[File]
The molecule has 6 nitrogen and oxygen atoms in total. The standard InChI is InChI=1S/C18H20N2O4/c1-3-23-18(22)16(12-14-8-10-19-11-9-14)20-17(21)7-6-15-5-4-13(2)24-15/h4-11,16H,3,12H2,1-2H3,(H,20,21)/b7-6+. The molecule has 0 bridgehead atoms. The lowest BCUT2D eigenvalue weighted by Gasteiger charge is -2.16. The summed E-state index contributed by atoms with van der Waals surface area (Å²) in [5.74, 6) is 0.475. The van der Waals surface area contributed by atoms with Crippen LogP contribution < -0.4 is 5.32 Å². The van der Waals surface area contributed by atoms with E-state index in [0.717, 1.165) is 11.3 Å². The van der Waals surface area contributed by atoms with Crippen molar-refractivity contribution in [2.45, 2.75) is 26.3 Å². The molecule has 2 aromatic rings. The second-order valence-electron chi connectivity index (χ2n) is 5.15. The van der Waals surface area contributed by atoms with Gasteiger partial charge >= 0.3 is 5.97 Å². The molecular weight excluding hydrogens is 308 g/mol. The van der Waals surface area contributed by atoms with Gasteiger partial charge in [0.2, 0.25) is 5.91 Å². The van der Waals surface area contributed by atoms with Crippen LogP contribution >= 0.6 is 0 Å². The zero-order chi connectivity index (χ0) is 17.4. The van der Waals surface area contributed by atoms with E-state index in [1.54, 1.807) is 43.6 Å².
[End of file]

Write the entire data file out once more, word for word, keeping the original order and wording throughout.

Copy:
The molecule has 6 nitrogen and oxygen atoms in total. The standard InChI is InChI=1S/C18H20N2O4/c1-3-23-18(22)16(12-14-8-10-19-11-9-14)20-17(21)7-6-15-5-4-13(2)24-15/h4-11,16H,3,12H2,1-2H3,(H,20,21)/b7-6+. The molecule has 0 bridgehead atoms. The lowest BCUT2D eigenvalue weighted by Gasteiger charge is -2.16. The summed E-state index contributed by atoms with van der Waals surface area (Å²) in [5.74, 6) is 0.475. The van der Waals surface area contributed by atoms with Crippen LogP contribution < -0.4 is 5.32 Å². The van der Waals surface area contributed by atoms with E-state index in [0.717, 1.165) is 11.3 Å². The van der Waals surface area contributed by atoms with Crippen molar-refractivity contribution in [2.45, 2.75) is 26.3 Å². The molecule has 2 aromatic rings. The second-order valence-electron chi connectivity index (χ2n) is 5.15. The van der Waals surface area contributed by atoms with Gasteiger partial charge >= 0.3 is 5.97 Å². The molecular weight excluding hydrogens is 308 g/mol. The van der Waals surface area contributed by atoms with Gasteiger partial charge in [0.2, 0.25) is 5.91 Å². The van der Waals surface area contributed by atoms with Crippen LogP contribution >= 0.6 is 0 Å². The zero-order chi connectivity index (χ0) is 17.4. The van der Waals surface area contributed by atoms with E-state index in [1.54, 1.807) is 43.6 Å².